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A man reads the headlines announcing the results of the Brazilian presidential election, in Rio de Janeiro, Brazil, Oct. 8, 2018.Leo Correa/The Associated Press

Jair Bolsonaro, the far-right presidential candidate who won 46 per cent of the vote in the first round of Brazil’s election on Oct. 7, doubled down on his hardline positions on Monday, a sign that the next three weeks of campaigning will likely be a bitter fight that will deepen the sharp polarization in Latin America’s largest country.

Mr. Bolsonaro, a long-time member of Brazil’s congress and a former army captain who campaigned on a pledge to restore public security and crush “a leftist scourge,” said in a radio interview that he would not become “little peace-and-love Jair,” in the second-round campaign, but would “continue being myself.”

The peace-and-love line was a mocking poke at former president Luiz Inacio Lula da Silva, who softened his left-wing rhetoric in his own first successful bid for office in 2002. Mr. Bolsonaro used the rest of the interview to reiterate his disdain for gay rights, dismiss the suggestion that he was a misogynist (he once called a congressional colleague “too ugly to rape”) and pledge to demolish his adversary in the Oct. 28 runoff vote, Workers' Party candidate Fernando Haddad.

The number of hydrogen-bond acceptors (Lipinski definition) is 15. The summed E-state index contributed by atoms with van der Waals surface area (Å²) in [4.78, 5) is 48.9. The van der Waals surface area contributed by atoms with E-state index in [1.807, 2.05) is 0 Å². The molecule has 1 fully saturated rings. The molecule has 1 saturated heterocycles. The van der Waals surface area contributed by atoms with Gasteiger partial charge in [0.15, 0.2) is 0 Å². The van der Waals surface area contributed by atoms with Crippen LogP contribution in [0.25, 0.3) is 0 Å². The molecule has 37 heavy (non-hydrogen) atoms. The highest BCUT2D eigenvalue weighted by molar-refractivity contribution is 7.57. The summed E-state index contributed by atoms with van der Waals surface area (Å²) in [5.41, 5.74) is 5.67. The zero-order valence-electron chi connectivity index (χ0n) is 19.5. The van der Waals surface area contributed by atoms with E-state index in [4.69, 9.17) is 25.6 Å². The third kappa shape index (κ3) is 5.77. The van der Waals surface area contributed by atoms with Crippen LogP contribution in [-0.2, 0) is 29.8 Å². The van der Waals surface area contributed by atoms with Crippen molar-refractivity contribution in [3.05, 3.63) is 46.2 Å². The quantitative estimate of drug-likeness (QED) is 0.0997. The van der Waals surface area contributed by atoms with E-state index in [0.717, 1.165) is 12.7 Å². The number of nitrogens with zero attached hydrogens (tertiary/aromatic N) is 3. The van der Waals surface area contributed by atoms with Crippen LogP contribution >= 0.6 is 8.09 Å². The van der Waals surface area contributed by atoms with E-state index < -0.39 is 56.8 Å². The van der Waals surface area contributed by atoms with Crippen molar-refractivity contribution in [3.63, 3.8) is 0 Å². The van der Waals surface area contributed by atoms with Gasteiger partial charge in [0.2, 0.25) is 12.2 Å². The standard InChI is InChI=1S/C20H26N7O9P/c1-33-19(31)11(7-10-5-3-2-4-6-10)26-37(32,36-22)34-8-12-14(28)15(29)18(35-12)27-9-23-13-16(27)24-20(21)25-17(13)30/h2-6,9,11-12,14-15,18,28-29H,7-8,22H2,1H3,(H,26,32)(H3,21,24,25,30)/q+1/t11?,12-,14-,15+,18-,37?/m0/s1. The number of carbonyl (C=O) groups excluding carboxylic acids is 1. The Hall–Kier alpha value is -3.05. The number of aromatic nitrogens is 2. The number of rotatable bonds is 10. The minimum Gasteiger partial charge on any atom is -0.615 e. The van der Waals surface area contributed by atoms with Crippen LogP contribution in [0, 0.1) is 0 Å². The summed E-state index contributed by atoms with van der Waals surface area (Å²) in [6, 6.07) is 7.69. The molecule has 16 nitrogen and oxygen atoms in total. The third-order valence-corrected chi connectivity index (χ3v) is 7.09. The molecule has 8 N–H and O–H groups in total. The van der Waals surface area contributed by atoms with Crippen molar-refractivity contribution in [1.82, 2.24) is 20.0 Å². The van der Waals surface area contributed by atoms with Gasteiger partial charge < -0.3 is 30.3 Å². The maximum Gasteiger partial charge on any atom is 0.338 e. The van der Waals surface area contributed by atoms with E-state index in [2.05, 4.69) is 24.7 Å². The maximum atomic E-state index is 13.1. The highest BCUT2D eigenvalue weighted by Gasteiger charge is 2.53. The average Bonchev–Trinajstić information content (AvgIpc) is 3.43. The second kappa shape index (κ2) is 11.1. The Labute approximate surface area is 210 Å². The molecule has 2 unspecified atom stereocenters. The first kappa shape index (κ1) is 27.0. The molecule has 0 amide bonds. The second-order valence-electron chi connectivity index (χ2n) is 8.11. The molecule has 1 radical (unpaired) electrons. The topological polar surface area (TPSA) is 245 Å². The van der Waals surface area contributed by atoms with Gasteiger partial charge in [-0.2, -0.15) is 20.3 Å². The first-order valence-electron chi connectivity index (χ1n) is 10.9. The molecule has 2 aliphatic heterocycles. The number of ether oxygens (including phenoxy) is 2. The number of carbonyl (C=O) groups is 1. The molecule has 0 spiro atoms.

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Mr. Haddad, a former philosophy professor, education minister and mayor of Sao Paulo, became a candidate just one month ago, an 11th-hour stand-in for Mr. da Silva, who was barred from running because he is serving a 12-year prison sentence for graft. Mr. Haddad won 29 per cent of the vote on Sunday; only one of a roster of centrist candidates who managed to surpass single-digit support.

“Haddad has a chance, but it is quite small, and he cannot make any mistakes during the next three weeks,” said Oliver Stuenkel, a professor of political science at the Getulio Vargas Foundation, a prestigious university in Sao Paulo. The Workers' Party is in the grips of a power struggle between its hard-left and more moderate factions, and Mr. Haddad’s campaign will be controlled by one or the other, he said − and only with a no-holds-barred appeal to the centre can Mr. Haddad hope to win. “He is a moderate, but the big question is whether the party allows him to project that moderate image,” Prof. Stuenkel added.

Mr. Haddad would need to do two things, immediately, in order to stand any chance of winning, said Monica de Bolle, a Brazil expert and director of Latin American Studies at Johns Hopkins University. He would need to present a centrist economic platform, naming a future finance minister who will inspire market confidence, she said, in order to win back voters who dislike Mr. Bolsonaro’s authoritarian tendencies, but mistrust the Workers' Party handling of the economy. And he must make a sweeping mea culpa for the party’s past mistakes, something he was not permitted to do in the first round − including a pledge that he will not interfere with the graft probe known as Lava Jato.